I suspect that the complications of a GST exemption would create a huge cost for the whole food chain as well as for government – for little real benefit.

      We are internationally very competitive on taxation – see so a new top tax rate of say 50% for income over say $300,000 could probably be justified.

      Being able to recover more quickly from increasingly severe weather events is a higher priority than cutting tax – what will our summer be like?

  12. Tiger Mountain 12

    Of course Labour should take GST off food…just for the populist appeal and to give the profiteering food industry a nice fright.

    But NZ Labour should also do about twenty other things (which I won’t list all of) that would gain large support, such as a State House/apartment mega build–using flat packs etc. if the NZ building industry won’t support it fully.

    Labour has had 39 years now of monetarism and they will not change willingly. Maybe regular Climate Disasters like there have been in 2023, and a strong Green/TPM turnout & result in the General Election will achieve what their Caucus own counsel has been unable to.

    • Cricklewood 12.1

      Why would it frighten the food industry? If anything it provides oppourtunity to eek out a bit more margin which they'll no doubt justify by blaming additional admin costs.

      I guess it will make the $40 Per kg cherries a bit cheaper at xmas…

  13. UncookedSelachimorpha 13

    Seems complicated for little benefit, so I wouldn't bother. Get much more social and economic improvement from a significant wealth tax funding a guaranteed minimum income, for example.

    What really disappoints me is the heavy focus on this topic, rather than the fundamental problem that 50% of NZ owns only 2% of the wealth – and tinkering with GST etc won't change that. I was really impressed TPM brought this up and put 'redistribution' front and centre of their policies. The 'R' word seems to be reviled by both Labour and NAct, even though it is the only way to improve many of the problems faced by NZ.

    • MickeyBoyle 13.1


      Is reviled by both National and Labour as I believe they have seen the polling on it which imo kiwis overwhelmingly do not support.

      We are not a generous people, many of us are selfish and hate the idea of someone reaching into our pockets to help someone else, even if it is for the greater good.

      TPM imo will not get any of their tax policies across the line if they are fortunate enough to be in government come October. Neither will the Greens with their wealth tax.

      • UncookedSelachimorpha 13.1.1

        "Is reviled by both National and Labour as I believe they have seen the polling on it which imo kiwis overwhelmingly do not support."

        Yes, I suspect you are right. Of course a government should try to lead and educate on matters of progress and principle, not be mere passive poll chasers. Parker’s work on tax injustice was starting to do just this I thought.

  14. MickeyBoyle 14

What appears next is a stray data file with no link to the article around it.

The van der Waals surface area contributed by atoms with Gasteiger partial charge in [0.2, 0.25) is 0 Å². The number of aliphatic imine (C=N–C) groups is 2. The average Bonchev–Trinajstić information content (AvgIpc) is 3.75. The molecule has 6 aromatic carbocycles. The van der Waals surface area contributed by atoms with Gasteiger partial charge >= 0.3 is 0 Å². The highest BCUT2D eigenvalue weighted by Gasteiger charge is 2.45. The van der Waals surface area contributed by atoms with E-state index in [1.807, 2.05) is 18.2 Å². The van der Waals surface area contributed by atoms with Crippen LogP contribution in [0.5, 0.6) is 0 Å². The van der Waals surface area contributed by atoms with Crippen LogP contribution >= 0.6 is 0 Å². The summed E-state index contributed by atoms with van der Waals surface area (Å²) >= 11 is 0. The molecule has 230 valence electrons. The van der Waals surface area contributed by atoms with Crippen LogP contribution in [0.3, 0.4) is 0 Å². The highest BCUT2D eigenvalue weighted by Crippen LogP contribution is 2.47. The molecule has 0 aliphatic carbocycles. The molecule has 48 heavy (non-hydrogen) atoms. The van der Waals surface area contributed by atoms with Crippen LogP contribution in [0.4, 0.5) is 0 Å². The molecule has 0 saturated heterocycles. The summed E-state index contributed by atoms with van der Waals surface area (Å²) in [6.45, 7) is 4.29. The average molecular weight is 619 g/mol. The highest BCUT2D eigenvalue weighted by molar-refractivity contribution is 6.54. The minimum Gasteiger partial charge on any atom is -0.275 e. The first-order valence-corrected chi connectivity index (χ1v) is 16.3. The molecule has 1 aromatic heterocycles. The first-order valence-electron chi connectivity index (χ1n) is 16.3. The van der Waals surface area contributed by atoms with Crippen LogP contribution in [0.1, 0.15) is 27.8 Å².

Is the purpose of this currently "hypothetical policy" to save kiwis money? Or is there other benefits I'm not seeing.

    Because if it's simply about cost, I'd argue there are far more targeted ways to benefit those who have financial challenges.

    I don't believe reducing the cost of fruits and vegetables will mean those who need them most will purchase them more frequently. If this was the case, the uptake of canned and frozen fruits and vegetables would be greater than it currently is.

    Many who I deal with simply don't have the time or energy to cook homemade meals from scratch, that's why they choose the easier options that are often less healthy. I don't see frozen or canned veges in their pantries and freezers.

    If this is Labours policy for the election, I hope they are over the details, or they will get absolutely shredded for this. A more targeted approach would be my preference.

    • gsays 14.1

      "Is the purpose of this currently "hypothetical policy" to save kiwis money? Or is there other benefits I'm not seeing."

      My two cents worth is this is as much a breaker switch away from Kiri Allan/poor polling/shallow talent pool/potential schism in Cabinet as anything to do with cost of living.

      It's policy dreamt up by advisors/officials/spin doctor types. Not from someone who stands for something. The visionary bereft.

      The cynical side of me says that this has been deliberately leaked and Labour is running it up National's flagpole and are seeing who/how many salute it. Again, politics from those that lack a vision or imagination.

      I agree, if this is taken to the election there better be a few wee snappy soundbites to explain it.

  15. Ad 15

    With Greens, Maori Party, Act, and NZFirat all releasing tax policies, and National having released some of theirs about rental property and to reverse Labour changes, Labour needs to show it has something to say.

    Where is it?

    Silence about a credible leak about Labour tax policy is not credible.

    We are 11 weeks out FFS.